still wants the rouching though. I do love velvet, but I think velvet
            is one of those fabrics that speaks for itself and needs little to
            embellish it. :)
            > Kemper
            >



            [Non-text portions of this message have been removed]
          • Sarah Strong
            Depends on the skirt!
            Message 5 of 9 , Jan 2, 2009
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              Depends on the skirt!

              Alyson wrote:
              >
              >
              > Thanks! I love the way the light catches differently. I'll have to play
              > around and see what happens. I'm working on the muslin right now. Isn't
              > there a way to make the skirt one piece?
              >
            • jehanni2
              ... I think velvet is one of those fabrics that speaks for itself and needs little to embellish it. :) Though you re not working in velvet any
              Message 6 of 9 , Jan 10, 2009
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                --- In F-Costume@yahoogroups.com, Alyson <tolkienscholar@...> wrote:
                <<snip>> I think velvet is one of those fabrics that speaks for itself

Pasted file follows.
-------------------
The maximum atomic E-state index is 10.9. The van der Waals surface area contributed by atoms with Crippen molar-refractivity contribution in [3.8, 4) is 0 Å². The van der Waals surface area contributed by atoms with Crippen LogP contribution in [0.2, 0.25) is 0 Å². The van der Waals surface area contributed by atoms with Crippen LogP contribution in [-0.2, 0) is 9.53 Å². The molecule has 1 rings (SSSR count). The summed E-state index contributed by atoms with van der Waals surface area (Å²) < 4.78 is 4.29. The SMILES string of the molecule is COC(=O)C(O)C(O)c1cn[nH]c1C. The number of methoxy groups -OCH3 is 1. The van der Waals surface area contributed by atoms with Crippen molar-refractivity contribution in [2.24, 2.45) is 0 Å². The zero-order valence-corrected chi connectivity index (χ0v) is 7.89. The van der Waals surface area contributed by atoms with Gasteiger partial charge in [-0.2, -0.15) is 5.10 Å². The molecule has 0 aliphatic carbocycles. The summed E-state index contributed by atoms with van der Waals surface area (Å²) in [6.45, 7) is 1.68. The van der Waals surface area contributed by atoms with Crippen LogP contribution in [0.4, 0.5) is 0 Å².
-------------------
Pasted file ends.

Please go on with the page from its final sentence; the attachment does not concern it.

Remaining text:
and needs little to embellish it. :)<<snip>>

                Though you're not working in velvet any more, I can't resist
                commenting. I do love "plain" velvet. I also think ruched velvet can
                be enticing because of the different angles catching the light in
                different ways: it can give a luxurious fabric even more dimensionality.

                This isn't the best photo, but the overgown I'm wearing--and the top
                half of my purse--is crossdyed and figured velvet that is smocked in a
                3-dimensional basketweave pattern using a technique called lattice or
                North American smocking.

                http://www.flickr.com/photos/12460636@N05/2873080616/sizes/l/in/set-72157607390984398/

                Lattice smocking also looks lovely in silks, because the sheen of the
                fabric catches the light at different angles, too. For some people,
                simplicity is its own virtue. For others, or at other times,
                complexity can be spectacular.